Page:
Drinking red wine can lower the short-term effects of cigarette smoking
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A new study conducted by an International team of researchers has found that even one alcoholic drink a day if practiced regularly, could reduce the lifespan of users. The study which was carried out among 600,000 alcohol users found that 10 to 15 alcohol drinks a week is capable of shortening a person's life between one and two years.

The research team also warned that people who drink more than 18 drinks a week could lose four to five years of their lives. The new finding contradicts the government guidelines in the US for alcohol consumption. According to the U.S. Centers for Disease Control and Prevention and the American Heart Association, men can safely drink two drinks a day, while women can have one.

The guideline defines one drink as 12 ounces of beer, 1.5 ounces of 80 proof spirits, or four ounces of wine.

The study authors found that with every 12.5 units of alcohol people drink above the given guidelines, the chances of stroke and fatal hypertensive diseases increase by 14 and 24 percent respectively. The chances of heart failure increase by 9 percent, while the fatal aortic aneurysm gets raised by 15 percent.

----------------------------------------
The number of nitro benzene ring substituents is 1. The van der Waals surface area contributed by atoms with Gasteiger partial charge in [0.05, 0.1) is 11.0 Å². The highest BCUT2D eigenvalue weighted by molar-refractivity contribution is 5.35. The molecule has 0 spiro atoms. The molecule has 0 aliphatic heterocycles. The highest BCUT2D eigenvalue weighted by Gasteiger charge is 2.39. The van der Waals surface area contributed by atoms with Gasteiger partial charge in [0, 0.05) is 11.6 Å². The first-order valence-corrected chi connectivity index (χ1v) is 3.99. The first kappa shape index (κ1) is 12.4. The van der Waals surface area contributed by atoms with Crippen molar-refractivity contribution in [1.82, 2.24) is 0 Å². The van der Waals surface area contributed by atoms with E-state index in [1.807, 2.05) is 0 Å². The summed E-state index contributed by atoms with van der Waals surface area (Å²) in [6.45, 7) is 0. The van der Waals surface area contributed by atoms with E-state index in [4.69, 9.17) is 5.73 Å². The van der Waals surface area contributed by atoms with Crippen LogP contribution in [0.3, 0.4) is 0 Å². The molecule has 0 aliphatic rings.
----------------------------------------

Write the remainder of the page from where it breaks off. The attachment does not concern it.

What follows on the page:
Earlier, several studies have claimed that moderate drinking could reduce the chances of cardiovascular disorders, but these benefits often get wiped out with other forms of illness triggered due to alcohol consumption. Another study conducted by a Danish team of researchers have found that mild drinking three to four times a week is capable of reducing the onset of type 2 diabetes.

"This study makes clear that on balance there are no health benefits from drinking alcohol, which is usually the case when things sound too good to be true. Although non-fatal heart attacks are less likely in people who drink, this benefit is swamped by the increased risk of other forms of heart disease including fatal heart attacks and stroke," said Tim Chico, a professor of cardiovascular disease at the University of Sheffield, BBC reports.

Victoria Taylor, a senior dietician at the British Heart Foundation who partly funded the study said that the alcohol limit guidelines should act as a limit, and not a target. She also asked everyone to drink below this threshold for better health.